My passion is to organise events for the city. I love to see the final product as it plays out after what can be months of organising. To watch the public, and the performers, artists and organisations involved, come together and celebrate their skills for an afternoon or evening event, be it in the National Concert Hall or on the street, is awesome! Previously, I organised the Dublin Electronic Arts Festival/DEAF with friends, for 9 years, and in 2012 I was programme manager for the Dublin Tall Ships Festival. All of my projects have one thing in common, they involve a lot of participants and they provide platforms for the arts. It’s like solving a great big puzzle, figuring out the parts and the strategy of how to get most out of it and get it to the finishing line, gleaming in all its finery, on time and of course within budget!? This is what I love doing.

4) With a diverse range of artists involved this year, from the likes of Lethal Dialect and Misselayneous to Conor Walsh and Paddy Hanna, do you share the opinion that the music industry in Ireland is stronger than it has ever been?

I think it’s always been healthy but I also think it’s not without its challenges. In particular, the arts, as they are mostly funded and not commercial events or projects. This side of things will also be difficult for organisations, collectives or individual artists, to manage. I started off working in the Temple Bar Music Centre, 16 years ago, now the Button Factory. There are easier & cheaper ways to promote yourself via online social media platforms now. But the downside to this, is there is now a lot of noise, you need to cut through the millions of others vying for attention. A great platform is Breaking Tunes ( run by the wonderful Angela Dorgan of First Music Contact. She has done stellar work in highlighting emerging bands and giving them a presence.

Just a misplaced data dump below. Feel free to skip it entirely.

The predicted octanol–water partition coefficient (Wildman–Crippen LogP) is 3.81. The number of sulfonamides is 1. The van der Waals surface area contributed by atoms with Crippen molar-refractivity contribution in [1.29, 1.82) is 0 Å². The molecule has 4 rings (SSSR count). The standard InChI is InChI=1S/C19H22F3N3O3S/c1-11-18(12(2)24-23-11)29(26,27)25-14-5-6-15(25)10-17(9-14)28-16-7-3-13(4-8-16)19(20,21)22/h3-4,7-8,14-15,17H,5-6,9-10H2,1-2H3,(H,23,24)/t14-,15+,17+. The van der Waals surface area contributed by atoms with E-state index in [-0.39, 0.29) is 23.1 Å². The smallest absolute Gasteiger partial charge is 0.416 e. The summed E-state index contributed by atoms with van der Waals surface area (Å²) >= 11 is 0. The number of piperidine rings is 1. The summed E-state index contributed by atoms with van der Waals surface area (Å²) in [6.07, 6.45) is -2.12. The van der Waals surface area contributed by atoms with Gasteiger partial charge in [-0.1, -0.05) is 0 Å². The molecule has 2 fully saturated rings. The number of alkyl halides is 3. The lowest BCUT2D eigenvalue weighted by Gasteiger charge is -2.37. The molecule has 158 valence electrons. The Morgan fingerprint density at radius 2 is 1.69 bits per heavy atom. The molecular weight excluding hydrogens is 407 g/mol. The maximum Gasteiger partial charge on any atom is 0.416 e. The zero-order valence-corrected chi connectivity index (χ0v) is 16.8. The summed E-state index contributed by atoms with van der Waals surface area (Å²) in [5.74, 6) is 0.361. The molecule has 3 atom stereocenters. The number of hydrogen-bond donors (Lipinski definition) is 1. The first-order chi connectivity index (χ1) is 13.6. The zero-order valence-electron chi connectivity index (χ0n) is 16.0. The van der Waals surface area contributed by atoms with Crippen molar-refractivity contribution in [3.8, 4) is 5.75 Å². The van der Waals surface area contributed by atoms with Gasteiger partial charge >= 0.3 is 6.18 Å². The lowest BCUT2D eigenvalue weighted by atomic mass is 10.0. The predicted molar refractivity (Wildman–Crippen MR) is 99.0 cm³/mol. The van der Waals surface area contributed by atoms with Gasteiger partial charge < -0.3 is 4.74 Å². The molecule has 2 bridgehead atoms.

5) Are there any plans in place already for next year’s installment?

If I told you I’d have to kill you! After we wrap up the festival next Sunday with the LiFT Ballymun Axis showcase in Grand Social, we will review how the first year went. The positives and the learnings. As it’s the first year in existence, there was a lot of experimentation. I believe we’ll have increased submissions and requests for involvement next year from more organisations and artists, therefore I think the potential for the festival programme to grow is huge. ?Watch this space, as they say!

Also Read

The grown up guide to wearing glitter lips

If Tom Ford, Charlotte Tilbury, Chanel and Nars tell you...

By Holly O'Neill

How to update your tired-looking fireplace (and not just for Christmas)

It’s the centre of any space it’s in, whether it’s...

By IMAGE Interiors & Living

deal with grief
6 books, plays and podcasts to help you deal with grief

Death is a natural part of life, yet there’s no...

By Grace McGettigan

5 simple ways to help you budget in the run up to Christmas

This year, in particular, we are feeling the strain of...

By Jennifer McShane

The Menopause Diaries: The dreaded dryness down under

Helen Seymour is in Peri-Menopause, or at least she thinks...

By Helen Seymour

Why are we so afraid of answering our phone?

There is not a soul on this earth who likes...

By Grace McGettigan

11 brilliant original Netflix documentaries you may have missed

All binge-worthy watches… Connected In Netflix’s new documentary series Connected,...

By Jennifer McShane

Elizabeth Day
Elizabeth Day: ‘Life is full of failure. But it’s never too late to change your life’

Failure is a natural element of the cycle of life....

By Jennifer McShane